I quit Lenny Frank’s DebunkCreation group because it specializes in personal attacks on people who disagree and is basically for people who want to feel superior to the ID’ers and creationists, who are branded as stupid and ignorant–as compared to the supposedly brilliant regulars on that blog. I am sorry to see some signs of that attitude here as well.

http://www.michaelbalter.com

Well, in large part the irritation I feel is that you chose to enter the discussion on the editorial pages of the LA Times with very poor suggestions that indicate that you have very little background in teaching or the creationist assault on science education. As I wrote above,

What irritates me most about Mr. Balter’s editorial is its presentation of ID arguments without refutations so that it reads more easily as a pro-ID than as anti-ID.

Your comment above seems rather light on substance. Claims of “many messages from scientists who sympathized” hold no water. I sympathize with salvaging American science education, it is your proposals that are lame. Other that the complaint that we are hysterical and intolerant, which is merely false, what have you to offer?

The anger is that your prominently published editorial, in my opinion, helped creationists by reiterating their positions and false claims, and falsely indicated that there is no scientific response -even that scientists are afraid to confront creationists.

Do you now understand that the ID proposals, claims and arguments you presented in the LA Times are false? Have you spent any time in a US public school science class in the last month, or year? How long has it been since you taught biology? Have you read Forrest and Gross, or Young and Edis? Which books or articles on intelligent design have you read written by Dembski? Wells? Johnson? Behe?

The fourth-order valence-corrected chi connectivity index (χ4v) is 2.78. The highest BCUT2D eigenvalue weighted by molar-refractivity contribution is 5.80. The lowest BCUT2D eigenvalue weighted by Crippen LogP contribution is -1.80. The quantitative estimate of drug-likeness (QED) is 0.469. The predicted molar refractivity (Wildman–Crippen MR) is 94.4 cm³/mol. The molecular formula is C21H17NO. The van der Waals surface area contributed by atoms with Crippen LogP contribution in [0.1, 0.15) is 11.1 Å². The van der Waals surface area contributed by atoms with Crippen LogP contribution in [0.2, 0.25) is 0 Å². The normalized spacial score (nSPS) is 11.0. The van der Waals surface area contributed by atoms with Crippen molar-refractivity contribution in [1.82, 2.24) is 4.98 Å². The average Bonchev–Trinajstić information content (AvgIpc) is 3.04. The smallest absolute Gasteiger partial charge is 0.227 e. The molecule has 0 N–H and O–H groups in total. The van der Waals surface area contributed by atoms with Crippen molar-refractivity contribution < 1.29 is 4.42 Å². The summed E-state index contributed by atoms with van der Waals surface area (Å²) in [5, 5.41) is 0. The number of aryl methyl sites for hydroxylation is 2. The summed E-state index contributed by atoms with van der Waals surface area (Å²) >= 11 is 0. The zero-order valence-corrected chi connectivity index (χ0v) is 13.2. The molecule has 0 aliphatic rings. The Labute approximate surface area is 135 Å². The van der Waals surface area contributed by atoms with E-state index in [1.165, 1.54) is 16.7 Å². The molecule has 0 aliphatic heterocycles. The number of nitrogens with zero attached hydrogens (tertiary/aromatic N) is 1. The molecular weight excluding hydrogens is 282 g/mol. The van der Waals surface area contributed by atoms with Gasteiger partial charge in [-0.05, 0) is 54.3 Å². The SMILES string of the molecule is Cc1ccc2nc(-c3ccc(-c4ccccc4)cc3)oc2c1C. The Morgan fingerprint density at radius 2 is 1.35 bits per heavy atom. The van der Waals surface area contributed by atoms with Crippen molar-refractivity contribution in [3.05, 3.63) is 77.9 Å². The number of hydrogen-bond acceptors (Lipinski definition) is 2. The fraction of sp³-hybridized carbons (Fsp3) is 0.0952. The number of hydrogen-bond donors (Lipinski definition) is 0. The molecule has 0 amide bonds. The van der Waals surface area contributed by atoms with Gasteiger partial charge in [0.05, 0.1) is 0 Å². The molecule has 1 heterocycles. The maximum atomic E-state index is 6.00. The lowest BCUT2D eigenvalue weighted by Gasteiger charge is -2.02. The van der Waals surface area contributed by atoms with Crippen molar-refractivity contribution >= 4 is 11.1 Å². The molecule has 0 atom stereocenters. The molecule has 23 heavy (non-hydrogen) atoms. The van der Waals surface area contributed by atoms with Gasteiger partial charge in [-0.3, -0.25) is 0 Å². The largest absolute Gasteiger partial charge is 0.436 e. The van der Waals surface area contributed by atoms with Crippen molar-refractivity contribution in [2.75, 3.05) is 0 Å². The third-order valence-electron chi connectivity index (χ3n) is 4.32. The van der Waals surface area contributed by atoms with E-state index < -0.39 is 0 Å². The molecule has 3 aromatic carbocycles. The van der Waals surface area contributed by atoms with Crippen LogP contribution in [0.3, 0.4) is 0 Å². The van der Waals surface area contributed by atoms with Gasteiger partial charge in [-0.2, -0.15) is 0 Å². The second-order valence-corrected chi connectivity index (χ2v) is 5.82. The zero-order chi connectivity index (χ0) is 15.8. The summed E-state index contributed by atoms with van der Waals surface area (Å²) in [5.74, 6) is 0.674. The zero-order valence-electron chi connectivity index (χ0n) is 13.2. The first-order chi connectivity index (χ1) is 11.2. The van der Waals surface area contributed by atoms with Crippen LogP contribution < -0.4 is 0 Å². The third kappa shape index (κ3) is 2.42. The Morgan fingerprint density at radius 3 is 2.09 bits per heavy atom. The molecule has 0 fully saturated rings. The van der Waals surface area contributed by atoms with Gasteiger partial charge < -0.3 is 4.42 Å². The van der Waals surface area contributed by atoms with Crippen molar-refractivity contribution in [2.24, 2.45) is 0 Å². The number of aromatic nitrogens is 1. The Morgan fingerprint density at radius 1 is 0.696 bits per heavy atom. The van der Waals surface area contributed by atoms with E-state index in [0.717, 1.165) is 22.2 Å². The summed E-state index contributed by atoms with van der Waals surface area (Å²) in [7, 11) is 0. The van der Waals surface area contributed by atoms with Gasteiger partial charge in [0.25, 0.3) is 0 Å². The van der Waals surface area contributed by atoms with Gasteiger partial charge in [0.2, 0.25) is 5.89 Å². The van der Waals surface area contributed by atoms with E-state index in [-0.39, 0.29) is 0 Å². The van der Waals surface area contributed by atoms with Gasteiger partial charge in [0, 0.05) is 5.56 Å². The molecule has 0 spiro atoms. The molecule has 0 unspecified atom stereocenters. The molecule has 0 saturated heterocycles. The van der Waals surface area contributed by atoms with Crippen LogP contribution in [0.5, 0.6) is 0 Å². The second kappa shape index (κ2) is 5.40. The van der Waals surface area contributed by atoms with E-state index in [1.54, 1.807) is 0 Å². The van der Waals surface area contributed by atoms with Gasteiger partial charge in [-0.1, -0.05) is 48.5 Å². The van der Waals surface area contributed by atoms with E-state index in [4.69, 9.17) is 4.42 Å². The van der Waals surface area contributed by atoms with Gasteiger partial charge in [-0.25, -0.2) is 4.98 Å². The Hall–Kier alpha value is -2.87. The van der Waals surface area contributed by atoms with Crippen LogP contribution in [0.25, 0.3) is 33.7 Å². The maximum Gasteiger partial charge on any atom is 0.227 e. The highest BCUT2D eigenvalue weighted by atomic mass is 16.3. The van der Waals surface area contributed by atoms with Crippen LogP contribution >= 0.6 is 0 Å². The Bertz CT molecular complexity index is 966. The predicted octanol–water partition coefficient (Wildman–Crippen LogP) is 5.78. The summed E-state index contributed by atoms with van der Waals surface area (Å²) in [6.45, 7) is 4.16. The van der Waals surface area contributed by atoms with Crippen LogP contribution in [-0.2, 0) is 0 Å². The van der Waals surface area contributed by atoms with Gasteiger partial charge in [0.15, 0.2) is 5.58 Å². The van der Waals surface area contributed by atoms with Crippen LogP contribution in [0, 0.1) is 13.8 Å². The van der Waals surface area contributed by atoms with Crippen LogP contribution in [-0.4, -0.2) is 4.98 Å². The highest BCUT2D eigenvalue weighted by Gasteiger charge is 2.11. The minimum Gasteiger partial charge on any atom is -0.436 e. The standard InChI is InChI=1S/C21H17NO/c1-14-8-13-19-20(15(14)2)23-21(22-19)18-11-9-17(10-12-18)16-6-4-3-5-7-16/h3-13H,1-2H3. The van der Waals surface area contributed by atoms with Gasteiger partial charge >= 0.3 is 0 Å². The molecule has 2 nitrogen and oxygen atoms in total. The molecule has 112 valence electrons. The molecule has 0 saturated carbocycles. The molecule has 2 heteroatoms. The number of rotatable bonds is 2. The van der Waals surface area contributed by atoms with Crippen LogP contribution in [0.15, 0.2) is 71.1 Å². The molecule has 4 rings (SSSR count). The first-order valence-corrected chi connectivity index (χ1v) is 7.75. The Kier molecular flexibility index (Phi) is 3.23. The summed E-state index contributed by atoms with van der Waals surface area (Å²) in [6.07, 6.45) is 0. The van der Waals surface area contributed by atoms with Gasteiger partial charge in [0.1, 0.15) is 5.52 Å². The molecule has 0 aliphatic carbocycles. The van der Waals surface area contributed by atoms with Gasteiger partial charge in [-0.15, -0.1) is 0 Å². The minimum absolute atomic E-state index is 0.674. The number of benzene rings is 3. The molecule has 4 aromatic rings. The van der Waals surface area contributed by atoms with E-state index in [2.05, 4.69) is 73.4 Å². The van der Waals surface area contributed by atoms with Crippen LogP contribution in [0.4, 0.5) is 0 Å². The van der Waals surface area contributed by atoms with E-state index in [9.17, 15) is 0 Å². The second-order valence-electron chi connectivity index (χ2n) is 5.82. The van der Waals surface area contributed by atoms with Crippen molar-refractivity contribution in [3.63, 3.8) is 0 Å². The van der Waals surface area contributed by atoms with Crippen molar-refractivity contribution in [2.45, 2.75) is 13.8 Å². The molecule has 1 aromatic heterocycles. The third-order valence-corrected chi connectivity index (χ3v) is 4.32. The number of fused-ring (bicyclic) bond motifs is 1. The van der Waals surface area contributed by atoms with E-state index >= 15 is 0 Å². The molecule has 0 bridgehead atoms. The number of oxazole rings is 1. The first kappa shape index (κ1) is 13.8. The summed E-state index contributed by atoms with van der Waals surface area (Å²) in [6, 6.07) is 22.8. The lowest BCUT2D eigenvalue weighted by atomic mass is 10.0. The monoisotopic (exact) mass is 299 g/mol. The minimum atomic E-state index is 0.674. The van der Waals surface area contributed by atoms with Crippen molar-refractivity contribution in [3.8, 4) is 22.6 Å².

I write about evolution and its Darwinian mechanisms for Science on a very regular basis, so I count myself as part of that community—but am saddened by the intolerance I see among some of its members.

What is it they’re supposed to be tolerant of? A religiously motivated assault on the integrity of education? Charlatans who would denigrate their life’s work as “dogma” while making a living from a fraud paid for by the gullible? Warmed over literalist hogwash presented as science, without an iota of the effort needed to put forward serious research, the kind with funding, and publication and peer review, all that stuff creationists wave away as “censorship”?

Affirmative action for failed ideas is a really bad idea. Science as appeal to the majority’s intuitions and beliefs is contrary to centuries of progress.

In short, you’d like biologists to “tolerate” the intolerable, and if some of them are angry, I don’t blame them.

I quit Lenny Frank’s

Um, the name is “Flank”. It’s written right there above my posts.

That seems to be typical of your level of, uh, knowledge about the ID fight.

And why are you here anyway? Why aren’t you out there debating IDers, to show us poor simpleminded rubes who refuse to recognize your genius, just how it’s done?

How else to explain the anger and intolerance for any dissent even within the scientific community itself?

How do we explain this absurd hyperbole other than intellectual dishonesty?

I am sorry to see some signs of that attitude here as well.

Yeah, funny how, at every site where people are knowledgeable on this subject, you get a similar reception.

Gary wrote a rebuttal of your article; how about trying to respond to the substance of his comments, instead of engaging in the same sort of evasive ad hominems as you did at DebunkCreation?

What is it they’re supposed to be tolerant of?

I think he means we’re supposed to be tolerant of his poor arguments. Apparently, rebuttal = intolerance in his mind.

Let me start of by answering Lenny’s question, What am I doing here? On 3 November, Gary Hurd posted a lengthy, point by point rebuttal of my Los Angeles Times piece of 2 October. As I pointed out to Gary in a private email, neither he nor anyone else associated with this site contacted me to let me know that my piece was under discussion here. I did not see these posts nor have any idea about them until yesterday, 8 November. Gary apologized, saying that he thought I would see it via other means, and I accepted his apology. But in fact, were it not for a somewhat tardy Google Alert, I might never have seen any of this.